Researchers have established that unlike virus vaccines, bacterial vaccines do not produce immunity that lasts 12 months or more, therefore it is recommended that vaccination is repeated in shorter time intervals. Inactivated vaccines with the serovars Canicola and Icterohaemorrhagiae are mostly used in Europe (Andre-Fontaine, 2006), while in North America, vaccines contain four attenuated serovars: Icterohaemorrhagiae, Canicola, Pomona and Grippotyphosa (Claus et al., 2008).
The total seroprevalence of 15.4% detected here, in conjunction with the data of other authors shows that vaccination with bivalent vaccines containing the serovars Icterohaemorrhagiae and Canicola as a preventive measure for protection against Leptospirosis in the hunting dog population in Bosnia and Herzegovina has not produced satisfactory results, despite revaccination at regular intervals. The high percent of sv. Pomona seropositive animals shows that another specific and non-specific preventive measure should be implemented to combat the spread of this disease among dog populations. One of the most efficient preventive measures is vaccination with polyvalent vaccines including the serovars Icterohaemorrhagiae, Canicola, Pomona and Grippotyphosa.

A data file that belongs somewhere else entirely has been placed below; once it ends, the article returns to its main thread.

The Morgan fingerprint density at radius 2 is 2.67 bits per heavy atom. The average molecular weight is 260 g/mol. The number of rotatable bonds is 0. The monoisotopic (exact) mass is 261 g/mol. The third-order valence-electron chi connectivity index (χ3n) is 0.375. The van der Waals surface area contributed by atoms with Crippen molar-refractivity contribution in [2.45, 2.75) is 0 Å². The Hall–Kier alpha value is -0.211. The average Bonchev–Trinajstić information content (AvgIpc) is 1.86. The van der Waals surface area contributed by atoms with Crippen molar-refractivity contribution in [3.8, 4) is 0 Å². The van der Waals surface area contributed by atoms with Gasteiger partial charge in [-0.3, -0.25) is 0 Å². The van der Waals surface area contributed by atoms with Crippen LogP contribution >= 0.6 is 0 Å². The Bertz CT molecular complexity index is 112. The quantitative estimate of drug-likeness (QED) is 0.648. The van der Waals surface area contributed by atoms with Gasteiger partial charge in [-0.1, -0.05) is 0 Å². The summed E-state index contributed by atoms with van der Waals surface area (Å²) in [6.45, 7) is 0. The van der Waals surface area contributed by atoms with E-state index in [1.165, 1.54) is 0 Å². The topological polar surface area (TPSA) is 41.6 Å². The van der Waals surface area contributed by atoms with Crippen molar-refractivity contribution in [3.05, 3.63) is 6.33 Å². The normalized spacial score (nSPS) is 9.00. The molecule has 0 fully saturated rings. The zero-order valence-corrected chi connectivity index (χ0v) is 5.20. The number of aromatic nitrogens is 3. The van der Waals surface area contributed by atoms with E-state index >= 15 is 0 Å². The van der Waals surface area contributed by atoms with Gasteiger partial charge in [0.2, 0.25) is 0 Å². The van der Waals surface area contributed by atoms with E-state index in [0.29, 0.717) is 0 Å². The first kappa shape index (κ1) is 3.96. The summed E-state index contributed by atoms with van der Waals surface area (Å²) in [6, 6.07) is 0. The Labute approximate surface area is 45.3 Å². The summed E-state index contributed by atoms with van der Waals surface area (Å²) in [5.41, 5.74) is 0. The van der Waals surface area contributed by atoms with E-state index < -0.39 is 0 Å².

Likewise, a multidisciplinary approach to the control and prevention of Leptospirosis, especially conducting veterinary control and eradication of Leptospirosis in different wild and domestic species as potential sources of infection, are highly important. Since Bosnia and Herzegovina has many free roaming dogs that come into contact with other animals and humans, ongoing serological research into populations of domestic carnivores should be imposed as a mandatory precautionary measure to suppress Leptospirosis.